This is exactly what ought to have been anticipated under the circumstances, for to suppose that the Confederates, having such a commanding position, with all the means of offence and defence for such an occasion, would not avail themselves of them, would be underrating that gallantry, energy and fertility of purpose for which they had been remarkable in defending these fortifications from the very beginning.

It must have been mere sport to the Confederates to see those boats rushing on heedlessly to destruction or capture, for only a miracle — something that never occurs in war — could save such an assault from annihilation. That there was great gallantry exhibited in this attempt to capture Sumter no one will deny; but there was not a ghost of a chance of success from the very commencement.

Several of the boats, among them two from the Powhatan, had gained a landing; but the evidences of the garrison's preparation were so apparent, as well as the impossibility of scaling the walls or even effecting a permanent landing, that orders were given for the boats to be withdrawn, which was done under a withering fire. All who succeeded in leaving the boats were either killed or taken prisoners; boats were smashed by the fire of the enemy's batteries and gun-boats, and it was as much as the survivors could do to get clear of the base of the fort.

In this affair there was naturally great confusion when the officers and men discovered that a fort they had been led to believe lay a heap of ruins and powerless was filled with men armed with breech-loading rifles, plenty of hand-grenades and shells ready for lighting, besides having grape and canister to fire from selected positions into crowded boats. The defences only required a dozen or more Gatling guns to make them complete.

As it was, all the sailors in the fleet could not have taken Sumter, even with the assistance of the contingent General Gillmore intended to supply. We know that now; we ought to have known it then. But, with all the disaster which followed this unfortuate assault, there was exhibited the most unflinching courage, the sternest devotion to a duty which, at the outset, must have seemed to many beyond the possibility of execution.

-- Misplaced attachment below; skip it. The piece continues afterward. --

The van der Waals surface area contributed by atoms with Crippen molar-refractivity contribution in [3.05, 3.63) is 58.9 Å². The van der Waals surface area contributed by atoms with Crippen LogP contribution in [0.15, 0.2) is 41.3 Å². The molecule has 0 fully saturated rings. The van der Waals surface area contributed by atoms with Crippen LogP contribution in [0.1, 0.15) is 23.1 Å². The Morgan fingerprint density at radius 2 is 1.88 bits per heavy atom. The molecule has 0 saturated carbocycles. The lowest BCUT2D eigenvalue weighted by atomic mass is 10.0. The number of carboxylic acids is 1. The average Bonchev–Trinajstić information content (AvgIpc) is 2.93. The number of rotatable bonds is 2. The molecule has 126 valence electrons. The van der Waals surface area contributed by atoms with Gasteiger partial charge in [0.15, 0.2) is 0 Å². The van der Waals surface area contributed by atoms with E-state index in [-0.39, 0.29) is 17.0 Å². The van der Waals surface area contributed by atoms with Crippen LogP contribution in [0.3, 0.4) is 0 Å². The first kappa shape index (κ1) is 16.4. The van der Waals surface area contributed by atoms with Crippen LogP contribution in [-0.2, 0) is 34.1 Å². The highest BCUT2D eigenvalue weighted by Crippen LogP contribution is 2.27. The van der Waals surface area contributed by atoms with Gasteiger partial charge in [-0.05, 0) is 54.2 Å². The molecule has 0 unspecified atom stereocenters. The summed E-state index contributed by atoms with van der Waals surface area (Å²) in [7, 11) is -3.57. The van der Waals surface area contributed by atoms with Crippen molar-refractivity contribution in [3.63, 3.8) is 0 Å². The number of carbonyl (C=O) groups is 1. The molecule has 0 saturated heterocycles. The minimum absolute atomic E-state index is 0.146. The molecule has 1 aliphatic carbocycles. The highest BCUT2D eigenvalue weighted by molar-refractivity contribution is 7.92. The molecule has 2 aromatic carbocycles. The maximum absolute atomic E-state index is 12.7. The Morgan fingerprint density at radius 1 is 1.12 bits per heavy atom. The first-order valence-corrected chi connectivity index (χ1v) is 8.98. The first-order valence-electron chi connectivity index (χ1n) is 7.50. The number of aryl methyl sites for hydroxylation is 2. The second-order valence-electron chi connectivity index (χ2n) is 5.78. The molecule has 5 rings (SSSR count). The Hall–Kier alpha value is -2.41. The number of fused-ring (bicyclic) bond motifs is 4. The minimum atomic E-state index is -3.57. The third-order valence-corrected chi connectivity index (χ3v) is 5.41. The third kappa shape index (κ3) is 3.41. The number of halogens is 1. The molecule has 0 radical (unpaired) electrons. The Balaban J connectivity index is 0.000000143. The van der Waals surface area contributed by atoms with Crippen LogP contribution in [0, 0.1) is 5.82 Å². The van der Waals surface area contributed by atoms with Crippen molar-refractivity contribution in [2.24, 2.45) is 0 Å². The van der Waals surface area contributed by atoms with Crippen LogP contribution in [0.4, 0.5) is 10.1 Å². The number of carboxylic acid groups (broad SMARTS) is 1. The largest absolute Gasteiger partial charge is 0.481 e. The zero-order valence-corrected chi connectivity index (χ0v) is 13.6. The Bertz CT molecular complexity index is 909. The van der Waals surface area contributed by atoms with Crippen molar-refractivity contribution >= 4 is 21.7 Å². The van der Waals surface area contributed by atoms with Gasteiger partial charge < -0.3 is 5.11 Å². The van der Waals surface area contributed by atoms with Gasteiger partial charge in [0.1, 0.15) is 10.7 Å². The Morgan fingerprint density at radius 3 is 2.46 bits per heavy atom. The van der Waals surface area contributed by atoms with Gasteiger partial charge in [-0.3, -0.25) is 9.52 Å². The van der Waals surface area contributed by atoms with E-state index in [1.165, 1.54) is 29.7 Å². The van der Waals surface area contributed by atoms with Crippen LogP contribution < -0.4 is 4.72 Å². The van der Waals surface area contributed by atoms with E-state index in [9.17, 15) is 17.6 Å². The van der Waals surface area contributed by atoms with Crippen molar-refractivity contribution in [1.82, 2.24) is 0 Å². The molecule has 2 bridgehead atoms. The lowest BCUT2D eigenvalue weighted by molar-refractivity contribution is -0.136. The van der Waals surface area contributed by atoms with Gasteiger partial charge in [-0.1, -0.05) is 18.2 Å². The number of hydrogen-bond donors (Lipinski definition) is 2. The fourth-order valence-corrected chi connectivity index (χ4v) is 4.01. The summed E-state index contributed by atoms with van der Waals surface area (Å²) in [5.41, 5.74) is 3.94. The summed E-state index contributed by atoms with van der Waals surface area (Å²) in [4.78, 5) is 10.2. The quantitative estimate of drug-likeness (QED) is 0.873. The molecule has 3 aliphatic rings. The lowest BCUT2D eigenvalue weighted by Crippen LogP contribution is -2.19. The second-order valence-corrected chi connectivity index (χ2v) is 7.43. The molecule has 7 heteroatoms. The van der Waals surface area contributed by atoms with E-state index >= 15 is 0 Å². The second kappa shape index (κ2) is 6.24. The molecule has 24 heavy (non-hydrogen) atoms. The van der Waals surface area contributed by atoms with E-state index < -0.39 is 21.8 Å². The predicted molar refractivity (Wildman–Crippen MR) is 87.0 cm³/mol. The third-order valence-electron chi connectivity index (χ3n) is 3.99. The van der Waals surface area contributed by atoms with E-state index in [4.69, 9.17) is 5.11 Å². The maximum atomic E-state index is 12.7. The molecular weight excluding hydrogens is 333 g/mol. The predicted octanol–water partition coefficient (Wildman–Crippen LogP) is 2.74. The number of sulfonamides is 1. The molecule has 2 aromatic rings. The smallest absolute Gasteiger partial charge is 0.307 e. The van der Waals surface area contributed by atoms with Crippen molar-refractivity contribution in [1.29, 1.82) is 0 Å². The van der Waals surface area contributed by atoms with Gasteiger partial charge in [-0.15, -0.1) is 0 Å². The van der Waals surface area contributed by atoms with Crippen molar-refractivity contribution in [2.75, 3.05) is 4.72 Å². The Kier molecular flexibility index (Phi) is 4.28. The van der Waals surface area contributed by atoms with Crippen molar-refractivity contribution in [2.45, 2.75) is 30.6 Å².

To show the difficulties attending night operations of this kind, we will give part of the report of Ensign Wallace. in which that officer explains how, in the melee, he followed the leading boat around the fort, pulled back and examined the sea-face in search of a landing; then, on coming to the right bastion of the sea-face, he found the marines firing from boats. He could find no officer to report to, and no one could tell him whether the men had landed, or where they were. Seeing a sinking boat, he pulled toward it, but found that all its crew had been removed or were drowned. Upon returning to the fort, he examined the sea-face and gorge wall; he observed all the boats retreating, and, on inquiring from one of them, was told that Commander Stevens had given the order to retreat. Ensign Wallace could obtain no information upon which to act, and seeing no boats between him and the fort, he pulled back to the flag-ship, where he first learned that Lieutenant Remey, with his boat's crew, had landed on Sumter.

This report is a fair example of all, and the affair was like many night expeditions, which generally end unfortunately, especially when not well planned beforehand. A further unhappy feature of this expedition was the delusion, under which the assaulting party labored, that it was going to an easy victory. Instead, a well-manned fort was found, supplied with all the disagreeable missiles known in war, and well supported by powerful batteries within easy range.